Astronomers have discovered an unusual pattern around Neptune. The gas giant’s innermost moons are doing everything in their power to steer clear from one another in a weird, zigzagging pattern that astronomers are calling a “dance of avoidance.”
Thalassa and Naiad’s orbital paths sit no farther apart than Chicago and Miami, about 1,150 miles (1,850 kilometers). But their zigzagging path around each other as they orbit Neptune ensures that the moons themselves never get that close. Naiad moves faster than Thalassa, circling Neptune in 7 hours versus its twin’s orbital time of 7.5 hours. Every time Naiad passes the slower moon, which is when the two would otherwise veer close together, they are in a distant spot in their zigzag dance. At that point, they’re about 2,200 miles (3,540 km) apart, or the distance from Chicago to Costa Rica.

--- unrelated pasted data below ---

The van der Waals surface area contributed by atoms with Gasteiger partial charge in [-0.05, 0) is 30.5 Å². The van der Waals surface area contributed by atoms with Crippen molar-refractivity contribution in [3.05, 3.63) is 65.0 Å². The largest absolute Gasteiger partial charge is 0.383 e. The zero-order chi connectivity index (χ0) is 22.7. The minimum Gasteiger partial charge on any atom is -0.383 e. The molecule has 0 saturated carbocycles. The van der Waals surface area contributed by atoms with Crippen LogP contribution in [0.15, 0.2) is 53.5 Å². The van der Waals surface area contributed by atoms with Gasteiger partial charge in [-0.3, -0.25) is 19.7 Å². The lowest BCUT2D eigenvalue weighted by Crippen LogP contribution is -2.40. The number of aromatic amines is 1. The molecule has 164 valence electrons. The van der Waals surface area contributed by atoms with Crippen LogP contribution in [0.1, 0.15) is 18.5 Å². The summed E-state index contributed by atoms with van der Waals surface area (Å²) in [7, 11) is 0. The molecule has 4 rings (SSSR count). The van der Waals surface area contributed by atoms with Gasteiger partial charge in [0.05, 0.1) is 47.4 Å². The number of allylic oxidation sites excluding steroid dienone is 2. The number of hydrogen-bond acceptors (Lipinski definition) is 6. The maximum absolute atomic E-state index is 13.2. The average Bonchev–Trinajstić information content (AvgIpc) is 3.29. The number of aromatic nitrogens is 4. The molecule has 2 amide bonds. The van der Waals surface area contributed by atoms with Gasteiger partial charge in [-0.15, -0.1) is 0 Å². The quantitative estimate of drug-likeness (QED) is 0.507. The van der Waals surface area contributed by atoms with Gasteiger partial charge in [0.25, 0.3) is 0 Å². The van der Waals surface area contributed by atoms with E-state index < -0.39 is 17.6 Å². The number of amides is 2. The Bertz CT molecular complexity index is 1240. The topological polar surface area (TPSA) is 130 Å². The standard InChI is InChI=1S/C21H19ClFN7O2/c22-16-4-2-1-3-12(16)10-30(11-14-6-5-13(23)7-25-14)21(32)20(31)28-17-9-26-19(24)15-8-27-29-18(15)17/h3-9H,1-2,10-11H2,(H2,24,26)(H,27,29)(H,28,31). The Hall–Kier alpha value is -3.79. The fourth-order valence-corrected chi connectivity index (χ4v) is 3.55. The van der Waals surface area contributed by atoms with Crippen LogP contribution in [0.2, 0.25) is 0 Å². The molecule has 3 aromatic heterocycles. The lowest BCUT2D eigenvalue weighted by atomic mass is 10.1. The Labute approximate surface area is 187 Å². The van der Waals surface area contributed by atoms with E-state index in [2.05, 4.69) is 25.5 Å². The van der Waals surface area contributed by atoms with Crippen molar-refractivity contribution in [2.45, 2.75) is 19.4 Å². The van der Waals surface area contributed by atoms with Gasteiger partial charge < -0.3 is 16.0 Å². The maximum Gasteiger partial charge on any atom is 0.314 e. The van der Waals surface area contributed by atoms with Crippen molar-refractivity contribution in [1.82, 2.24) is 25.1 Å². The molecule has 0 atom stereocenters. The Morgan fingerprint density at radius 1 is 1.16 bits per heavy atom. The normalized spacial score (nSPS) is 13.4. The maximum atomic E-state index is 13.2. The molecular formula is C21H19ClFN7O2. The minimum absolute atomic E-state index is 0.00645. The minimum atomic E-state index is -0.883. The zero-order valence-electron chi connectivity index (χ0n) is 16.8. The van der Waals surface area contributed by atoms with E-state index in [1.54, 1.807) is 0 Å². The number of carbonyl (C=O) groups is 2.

This bizarre dance results from a resonance in the twins’ orbits that keeps the moons stable as they whirl above Neptune’s frigid, blue clouds.
This article was originally posted on Queer SF